Information Consumption Overload The way we consume information has changed dramatically in the past twenty years. Instead of relying on radio, TV … [Read More...]
I was asked recently what I felt was the most important technique in scrapbooking. Aside from the obvious, which is of course taking lots of photos so you have good options to scrapbook,the most valuable technique you can learn to do that will have the largest impact on your finished scrapbook pages is to understand how to resize and crop your photos.
In each layout you should have one focal photo. That means that your eyes will naturally be drawn to that photo first on the page. Everything else is secondary. The way to create this focal point is by ensuring this photo is larger than the other ones on the page, or by having some sort of embellishment that distinguishes it from the others on the page (an arrow pointing to it, a circle around it, dots around it, large flower beside it) or by having additional matting so that it stands out. Double matting a photo is the easiest way to make it a visual "bulls-eye" on the page. (Matting simply means you are placing your photo onto cardstock and leaving a border around it so that is has a "frame" in cardstock. Double matting means that you do this twice, normally once with either white or black cardstock and then again with a complimentary color that matches either your photo or your background).
Many digital cameras come with software programs that enable you to resize your photos. There are also free programs available online. Here is one I found quickly when surfing online Dr. Pic .
Ensuring that your focal photo is larger than your other featured photos is easy when you can resize images digitally prior to printing the image. Some programs will also allow you to "stroke" or put a border around the image. This is useful since you can print your photo with your matting already on it and save yourself a step.
It is beneficial to be able to "crop" or cut your photos so that they do not include information in them that you do not want in the printed photo. Almost all photo editing software will have a cropping tool. It usually looks like scissors. You take that tool, start at one corner of your image and click down and then drag it to the kitty-corner of the image. Normally you can then see the crop or cut lines. You have the ability to put your cursor on these lines and move them until you get the image as you like and then normally you press enter and it will crop the image to the size you desired. Ideally you should have a "new" blank file open that you can then drag and drop these resized and cropped images into. That way you can print lots on one photo sheet.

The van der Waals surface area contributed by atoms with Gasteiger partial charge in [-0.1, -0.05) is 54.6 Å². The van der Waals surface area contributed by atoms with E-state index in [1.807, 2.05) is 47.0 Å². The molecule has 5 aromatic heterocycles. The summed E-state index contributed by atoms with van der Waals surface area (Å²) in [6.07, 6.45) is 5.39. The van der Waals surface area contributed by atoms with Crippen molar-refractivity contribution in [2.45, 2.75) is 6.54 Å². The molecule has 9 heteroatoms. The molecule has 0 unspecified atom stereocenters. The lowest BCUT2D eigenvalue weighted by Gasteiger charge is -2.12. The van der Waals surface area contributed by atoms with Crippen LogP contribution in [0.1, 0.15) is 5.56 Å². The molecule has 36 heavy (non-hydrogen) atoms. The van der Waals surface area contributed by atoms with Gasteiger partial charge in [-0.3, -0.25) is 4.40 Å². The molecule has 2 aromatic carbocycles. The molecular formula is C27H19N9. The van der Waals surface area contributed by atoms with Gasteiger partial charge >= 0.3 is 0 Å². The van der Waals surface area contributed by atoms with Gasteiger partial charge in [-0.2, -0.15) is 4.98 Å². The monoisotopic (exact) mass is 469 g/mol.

Be prepared to spend some time choosing, resizing and cropping photos in your software program prior to scrapbooking. It will make the biggest difference in your finished projects.
This is something that has been on going for a while now and I really need to vent and get this off my chest.
If you are a business owner, please, show some respect for other people's time. It's easy, really. If you say you're going to call back with your billing information, do it, otherwise simply don't order. Forcing vendors to call back upwards of 4 or more times only to have someone else finally deliver the message that you have now decided to cancel your order is beyond frustrating.
Do you realize how much time we have already invested in your order prior to trying to get a hold of you for payment? When an order is placed that means the order has to be fulfilled, checked and packed. Shipping labels, dimensions and weight and cross border shipping documents (if going into the US) have been created for your package. Customized signage has been printed that goes with the products you have ordered for your store. This means we print off layouts specifically for your order. We also include any other gifts, promotions or catalogs with your order so that it is done in a professional, timely manner. An invoice is generated. Once the order is ready to ship we then patiently call and leave messages saying we need the billing information in order to finish processing and ship your order.
It's a simple business concept…don't order something if you're not willing to pay for it.
Lack of respect for fellow business operators, be they vendors or other stores is certainly not helping the already suffering scrapbooking/crafting industry. Where is the professionalism and common courtesy?
My Dad always told me to treat others as I would like to be treated. I wish everyone had learned that lesson.